With California unemployment rates hovering around 9 percent, and unemployment rates in areas of San Diego County as high as 16 percent, job creation and retention needs to be at the top of our priority list.
The San Diego Regional Enterprise Zone (SDREZ), which offers certain tax breaks and incentives to businesses within specified areas, helped create 2,300 new jobs and retain approximately 7,000 jobs last year alone. That’s nearly 10,000 people in our region with job security and stable income who will go to work tomorrow.
And now, Gov. Jerry Brown proposes to modify a program that has greatly helped spur economic growth and vitality in some of our region’s most economically disadvantaged areas.
Are there areas in the state’s current Enterprise Zone program that can be improved? Of course. But we need to work to fix whatever these issues are, not eliminate a tool that has been vital to so many communities and families. If Gov. Brown’s legislation is approved, several consequences will negatively impact the advances San Diego has experienced as a result of the SDREZ.
One of the greatest assets of the Enterprise Zone is the boost it gives to economically disadvantaged areas in the state. Under the governor’s new outline, the eligible areas and who can benefit from the Enterprise Zone will be narrowed. The proposal also narrows the employee pool by reducing the categories of “qualified employees.”
The transfer of control from local government to the state government is of equal concern. If Sacramento takes over the newly proposed plan, the state’s objectives and strategies might not align with those of local jurisdictions.
San Diego's economy is regional in nature. Collaboration among our cities and the state to expand business incentives increases San Diego County's ability to compete with other states and counties, create new jobs and increase investment in San Diego. Local governments know the local economy best and want to use the incentives to entice the types of businesses we need in our region.
If Gov. Brown wants to do what is best for the state’s economy, and local governments within the state, he should meet with local jurisdictions and economic development agencies that are in tune with their communities’ needs, with this system that has worked for them and the business community, and who can speak first-hand to the benefits of the Enterprise Zone and the ways in which it can be improved to work even more effectively and bring additional high-quality jobs to California.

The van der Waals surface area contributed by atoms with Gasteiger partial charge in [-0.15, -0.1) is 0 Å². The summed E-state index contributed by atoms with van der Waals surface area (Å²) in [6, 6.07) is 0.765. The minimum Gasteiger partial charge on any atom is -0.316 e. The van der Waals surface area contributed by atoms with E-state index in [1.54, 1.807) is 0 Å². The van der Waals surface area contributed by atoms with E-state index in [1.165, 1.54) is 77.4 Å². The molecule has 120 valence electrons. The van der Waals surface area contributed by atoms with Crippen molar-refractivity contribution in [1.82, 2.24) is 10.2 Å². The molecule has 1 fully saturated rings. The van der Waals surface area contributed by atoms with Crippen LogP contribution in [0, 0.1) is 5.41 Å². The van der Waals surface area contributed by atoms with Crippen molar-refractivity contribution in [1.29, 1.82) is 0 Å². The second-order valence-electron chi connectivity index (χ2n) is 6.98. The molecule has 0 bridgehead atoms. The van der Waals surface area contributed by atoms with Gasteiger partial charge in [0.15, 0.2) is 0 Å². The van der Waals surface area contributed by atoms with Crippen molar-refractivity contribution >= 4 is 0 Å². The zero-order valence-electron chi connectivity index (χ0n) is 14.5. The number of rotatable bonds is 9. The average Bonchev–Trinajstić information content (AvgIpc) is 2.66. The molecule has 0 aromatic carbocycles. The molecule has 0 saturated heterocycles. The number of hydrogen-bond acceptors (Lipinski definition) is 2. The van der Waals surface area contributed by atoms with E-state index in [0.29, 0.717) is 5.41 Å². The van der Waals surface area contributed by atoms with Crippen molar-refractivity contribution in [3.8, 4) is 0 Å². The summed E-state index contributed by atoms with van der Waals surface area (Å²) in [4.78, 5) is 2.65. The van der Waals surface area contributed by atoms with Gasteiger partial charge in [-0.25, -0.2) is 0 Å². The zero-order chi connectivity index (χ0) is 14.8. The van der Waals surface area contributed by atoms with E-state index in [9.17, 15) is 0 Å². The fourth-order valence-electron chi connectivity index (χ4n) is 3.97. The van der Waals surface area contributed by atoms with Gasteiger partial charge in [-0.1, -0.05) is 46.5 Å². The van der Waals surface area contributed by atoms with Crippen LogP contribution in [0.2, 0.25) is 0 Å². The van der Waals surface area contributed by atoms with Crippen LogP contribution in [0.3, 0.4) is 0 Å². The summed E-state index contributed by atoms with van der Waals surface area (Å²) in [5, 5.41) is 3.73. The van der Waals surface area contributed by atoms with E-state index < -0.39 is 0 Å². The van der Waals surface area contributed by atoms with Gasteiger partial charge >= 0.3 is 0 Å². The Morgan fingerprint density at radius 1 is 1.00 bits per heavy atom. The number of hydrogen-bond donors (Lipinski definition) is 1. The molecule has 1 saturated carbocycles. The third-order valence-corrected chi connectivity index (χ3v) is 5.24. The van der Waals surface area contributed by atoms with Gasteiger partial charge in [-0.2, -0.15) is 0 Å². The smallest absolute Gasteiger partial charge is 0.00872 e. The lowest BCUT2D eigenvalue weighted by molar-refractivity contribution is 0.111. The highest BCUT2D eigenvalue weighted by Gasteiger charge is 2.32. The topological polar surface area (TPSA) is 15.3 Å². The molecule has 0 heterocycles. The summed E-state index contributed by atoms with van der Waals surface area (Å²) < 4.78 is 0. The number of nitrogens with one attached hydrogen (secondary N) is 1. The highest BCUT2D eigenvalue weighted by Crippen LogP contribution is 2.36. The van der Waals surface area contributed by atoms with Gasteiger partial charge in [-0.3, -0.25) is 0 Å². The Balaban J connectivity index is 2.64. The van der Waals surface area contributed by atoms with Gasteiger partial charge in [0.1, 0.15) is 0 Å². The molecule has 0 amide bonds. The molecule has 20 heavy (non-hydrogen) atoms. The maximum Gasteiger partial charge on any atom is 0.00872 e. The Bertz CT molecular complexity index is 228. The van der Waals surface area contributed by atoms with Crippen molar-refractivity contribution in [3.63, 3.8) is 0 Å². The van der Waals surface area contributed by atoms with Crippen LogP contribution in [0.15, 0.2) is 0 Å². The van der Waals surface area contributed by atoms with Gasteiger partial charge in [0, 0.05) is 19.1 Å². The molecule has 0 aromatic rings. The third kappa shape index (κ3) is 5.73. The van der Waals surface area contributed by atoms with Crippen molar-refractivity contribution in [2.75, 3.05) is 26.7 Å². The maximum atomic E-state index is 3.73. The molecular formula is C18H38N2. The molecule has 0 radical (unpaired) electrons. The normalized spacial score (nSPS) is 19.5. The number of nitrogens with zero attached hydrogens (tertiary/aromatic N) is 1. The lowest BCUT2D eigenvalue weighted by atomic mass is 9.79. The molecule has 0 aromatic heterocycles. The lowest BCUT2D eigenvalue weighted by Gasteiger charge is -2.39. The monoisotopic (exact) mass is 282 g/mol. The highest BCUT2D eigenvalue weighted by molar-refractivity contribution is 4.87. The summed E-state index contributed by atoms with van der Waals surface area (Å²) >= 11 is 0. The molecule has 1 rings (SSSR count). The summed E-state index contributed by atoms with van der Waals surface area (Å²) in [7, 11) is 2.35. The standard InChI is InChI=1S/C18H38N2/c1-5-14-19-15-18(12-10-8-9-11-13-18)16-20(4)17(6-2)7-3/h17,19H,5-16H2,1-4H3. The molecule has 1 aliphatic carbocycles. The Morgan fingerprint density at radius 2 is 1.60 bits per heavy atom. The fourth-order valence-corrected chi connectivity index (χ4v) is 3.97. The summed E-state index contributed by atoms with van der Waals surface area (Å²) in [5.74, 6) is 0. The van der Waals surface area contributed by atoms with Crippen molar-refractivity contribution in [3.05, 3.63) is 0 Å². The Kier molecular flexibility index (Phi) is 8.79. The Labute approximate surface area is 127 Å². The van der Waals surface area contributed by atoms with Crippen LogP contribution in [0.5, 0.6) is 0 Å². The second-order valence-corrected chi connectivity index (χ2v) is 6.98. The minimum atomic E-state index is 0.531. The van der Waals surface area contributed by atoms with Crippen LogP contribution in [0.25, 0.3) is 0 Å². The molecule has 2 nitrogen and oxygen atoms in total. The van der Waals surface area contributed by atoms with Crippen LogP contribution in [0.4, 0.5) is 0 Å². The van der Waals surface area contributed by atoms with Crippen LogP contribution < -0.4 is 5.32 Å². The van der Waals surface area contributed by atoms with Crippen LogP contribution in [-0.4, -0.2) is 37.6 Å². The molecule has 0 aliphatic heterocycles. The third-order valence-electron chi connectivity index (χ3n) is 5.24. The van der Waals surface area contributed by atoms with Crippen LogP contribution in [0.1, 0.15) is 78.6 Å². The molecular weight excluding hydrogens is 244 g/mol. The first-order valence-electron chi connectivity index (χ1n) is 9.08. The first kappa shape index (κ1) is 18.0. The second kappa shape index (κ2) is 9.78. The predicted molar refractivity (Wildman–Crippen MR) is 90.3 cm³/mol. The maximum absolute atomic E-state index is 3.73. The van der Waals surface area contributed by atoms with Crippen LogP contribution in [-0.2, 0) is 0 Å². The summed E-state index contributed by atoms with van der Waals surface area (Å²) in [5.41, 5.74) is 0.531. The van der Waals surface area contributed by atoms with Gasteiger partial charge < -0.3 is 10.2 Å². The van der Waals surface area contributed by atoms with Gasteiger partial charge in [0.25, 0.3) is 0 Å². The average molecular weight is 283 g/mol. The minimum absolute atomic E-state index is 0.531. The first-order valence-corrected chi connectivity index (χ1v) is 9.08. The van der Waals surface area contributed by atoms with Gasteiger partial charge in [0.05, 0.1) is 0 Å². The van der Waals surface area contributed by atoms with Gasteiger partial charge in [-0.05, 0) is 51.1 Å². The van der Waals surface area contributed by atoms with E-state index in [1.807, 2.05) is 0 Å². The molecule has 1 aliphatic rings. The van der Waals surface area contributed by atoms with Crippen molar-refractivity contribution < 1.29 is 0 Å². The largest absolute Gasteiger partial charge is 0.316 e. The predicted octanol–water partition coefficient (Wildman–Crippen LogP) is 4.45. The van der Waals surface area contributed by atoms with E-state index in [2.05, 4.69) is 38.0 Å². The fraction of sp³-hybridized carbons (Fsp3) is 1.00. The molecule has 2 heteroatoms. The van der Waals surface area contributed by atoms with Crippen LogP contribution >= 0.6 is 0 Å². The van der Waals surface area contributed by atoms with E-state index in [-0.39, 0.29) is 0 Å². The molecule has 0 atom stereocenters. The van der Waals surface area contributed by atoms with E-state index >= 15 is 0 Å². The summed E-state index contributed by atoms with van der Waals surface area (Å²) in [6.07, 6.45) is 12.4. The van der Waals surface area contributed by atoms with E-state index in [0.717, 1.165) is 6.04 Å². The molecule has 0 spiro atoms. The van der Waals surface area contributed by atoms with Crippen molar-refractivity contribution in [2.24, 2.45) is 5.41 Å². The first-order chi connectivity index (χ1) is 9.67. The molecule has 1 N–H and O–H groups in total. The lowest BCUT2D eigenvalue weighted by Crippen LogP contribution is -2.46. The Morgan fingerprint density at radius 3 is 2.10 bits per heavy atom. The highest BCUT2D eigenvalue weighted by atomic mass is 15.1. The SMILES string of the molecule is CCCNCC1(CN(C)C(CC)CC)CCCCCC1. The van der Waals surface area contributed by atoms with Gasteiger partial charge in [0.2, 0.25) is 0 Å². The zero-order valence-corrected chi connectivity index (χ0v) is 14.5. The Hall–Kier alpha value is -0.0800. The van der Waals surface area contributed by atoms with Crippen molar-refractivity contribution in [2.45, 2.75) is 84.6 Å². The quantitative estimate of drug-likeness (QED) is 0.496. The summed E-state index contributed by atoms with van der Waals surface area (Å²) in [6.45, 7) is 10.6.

The city of Chula Vista and the South County Economic Development Council (South County EDC) have worked extensively with employers to identify their business needs and find solutions that drive economic activity in our region.
Last year, South County EDC published a report on the state of manufacturing in San Diego County and surveyed more than 280 businesses to identify the challenges that manufacturers face and provide the necessary resources, as a region, to address these challenges to recapture manufacturing opportunities that have gone overseas or out of state.
It’s no secret that other states are courting California businesses by offering tax incentives and relocation benefits. More than 33,000 manufacturing jobs were lost in San Diego from 2000-10, and California lost over half a million manufacturing jobs in that same time.
When identifying issues that challenge their business, nearly 120 respondents cited taxes, making it the second-highest reported issue. And yet, we have seen that the SDREZ has helped bring and keep such companies here by reducing the tax burden through incentives offered in the Enterprise Zone.
Companies like Dalla & Co., The Wheat Group, Jensen Meats and others decided to keep their operating business here, in large part, because of Enterprise Zone benefits. Equally important, they located those businesses in economically challenged areas, bringing jobs to the people who need them the most.
We urge Gov. Brown to reconsider his proposal to modify the Enterprise Zone program and instead, work in conjunction with local governments and economic development agencies to streamline the current Enterprise Zone program and provide real change that works for businesses and that does not to disrupt the progress we are making.
Cheryl Cox, Chula Vista mayor
Ricardo Macedo, South County Economic Development Council chair